Your employer brand must highlight the benefits you offer your employees in a way that stands out from your competitors. When battling for top talent, it is not uncommon for these candidates to decide between multiple offers; your brand is often the piece that pushes one offer above another. When developing your brand, focus on all aspects of your Employer Value Proposition (EVP). Your EVP is a document that outlines your company's mission, values, and culture, basically, all that your company has to offer in exchange for the skills and experience your staff brings to the table.
Employer Branding is crucial to attracting and retaining top talent. People want to work for a company with a good reputation and one that treats its employees well. A positive working environment and a healthy company culture are major sources of motivation. Your company has a reputation in the workforce and with your employees, whether you created it or not. Now is the time to take control of your brand to improve recruitment and retention.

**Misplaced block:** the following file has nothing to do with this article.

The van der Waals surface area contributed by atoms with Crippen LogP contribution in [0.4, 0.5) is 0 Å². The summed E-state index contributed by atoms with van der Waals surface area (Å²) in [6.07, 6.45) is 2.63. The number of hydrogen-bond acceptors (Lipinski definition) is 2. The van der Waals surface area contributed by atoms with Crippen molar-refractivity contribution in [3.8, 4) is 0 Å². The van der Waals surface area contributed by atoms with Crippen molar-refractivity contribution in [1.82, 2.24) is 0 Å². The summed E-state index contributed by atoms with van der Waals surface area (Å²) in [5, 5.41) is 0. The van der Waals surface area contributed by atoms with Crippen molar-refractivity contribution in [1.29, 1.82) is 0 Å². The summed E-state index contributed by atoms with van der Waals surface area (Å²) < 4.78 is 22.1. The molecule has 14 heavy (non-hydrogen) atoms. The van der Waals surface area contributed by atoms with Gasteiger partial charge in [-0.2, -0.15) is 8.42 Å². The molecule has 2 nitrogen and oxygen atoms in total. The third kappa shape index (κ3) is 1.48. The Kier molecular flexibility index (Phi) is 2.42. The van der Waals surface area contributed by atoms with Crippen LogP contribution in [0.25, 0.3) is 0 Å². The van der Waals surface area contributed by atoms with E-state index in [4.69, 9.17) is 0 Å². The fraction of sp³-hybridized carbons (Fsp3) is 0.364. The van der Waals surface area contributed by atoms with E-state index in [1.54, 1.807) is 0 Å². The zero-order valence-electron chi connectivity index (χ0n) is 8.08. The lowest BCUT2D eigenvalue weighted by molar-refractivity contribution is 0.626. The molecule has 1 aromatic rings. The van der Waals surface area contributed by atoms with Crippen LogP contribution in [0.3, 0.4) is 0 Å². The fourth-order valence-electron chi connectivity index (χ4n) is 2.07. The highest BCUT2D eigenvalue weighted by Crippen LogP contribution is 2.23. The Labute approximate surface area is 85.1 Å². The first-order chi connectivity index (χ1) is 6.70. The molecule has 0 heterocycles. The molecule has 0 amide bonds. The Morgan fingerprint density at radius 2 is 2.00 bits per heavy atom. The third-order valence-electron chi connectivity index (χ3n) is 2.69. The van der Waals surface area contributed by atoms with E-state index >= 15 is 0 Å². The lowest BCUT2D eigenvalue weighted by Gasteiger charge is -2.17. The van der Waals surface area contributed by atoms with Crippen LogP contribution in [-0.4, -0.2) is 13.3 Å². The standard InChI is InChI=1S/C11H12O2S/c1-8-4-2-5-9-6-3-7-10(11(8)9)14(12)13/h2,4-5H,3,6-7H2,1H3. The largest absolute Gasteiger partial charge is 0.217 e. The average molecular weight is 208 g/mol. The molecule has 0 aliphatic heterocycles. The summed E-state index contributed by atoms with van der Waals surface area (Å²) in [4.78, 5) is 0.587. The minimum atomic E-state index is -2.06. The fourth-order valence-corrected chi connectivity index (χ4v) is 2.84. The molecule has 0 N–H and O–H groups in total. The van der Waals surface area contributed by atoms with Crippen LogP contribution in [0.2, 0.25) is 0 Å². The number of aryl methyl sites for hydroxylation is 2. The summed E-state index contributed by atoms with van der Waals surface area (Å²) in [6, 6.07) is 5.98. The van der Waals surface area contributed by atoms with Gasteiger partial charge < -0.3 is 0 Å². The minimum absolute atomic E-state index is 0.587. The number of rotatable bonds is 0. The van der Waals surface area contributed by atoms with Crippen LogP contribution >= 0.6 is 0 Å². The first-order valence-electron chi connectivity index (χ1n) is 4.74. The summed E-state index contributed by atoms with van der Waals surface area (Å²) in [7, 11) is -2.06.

LzRecruit helps you build your brand and engage with your employees and prospects, positively impacting your company's productivity. For more information on the LzRecruit Network, contact us at 800-755-0623.
Debra Watkins covers recruitment and digital marketing for Lionzone. A Nashville native, after graduating from the University of Kentucky, Debra utilized her research and writing skills in the museum and heritage tourism fields, rising to director of two institutions before returning to Nashville in 2020 to join Lionzone.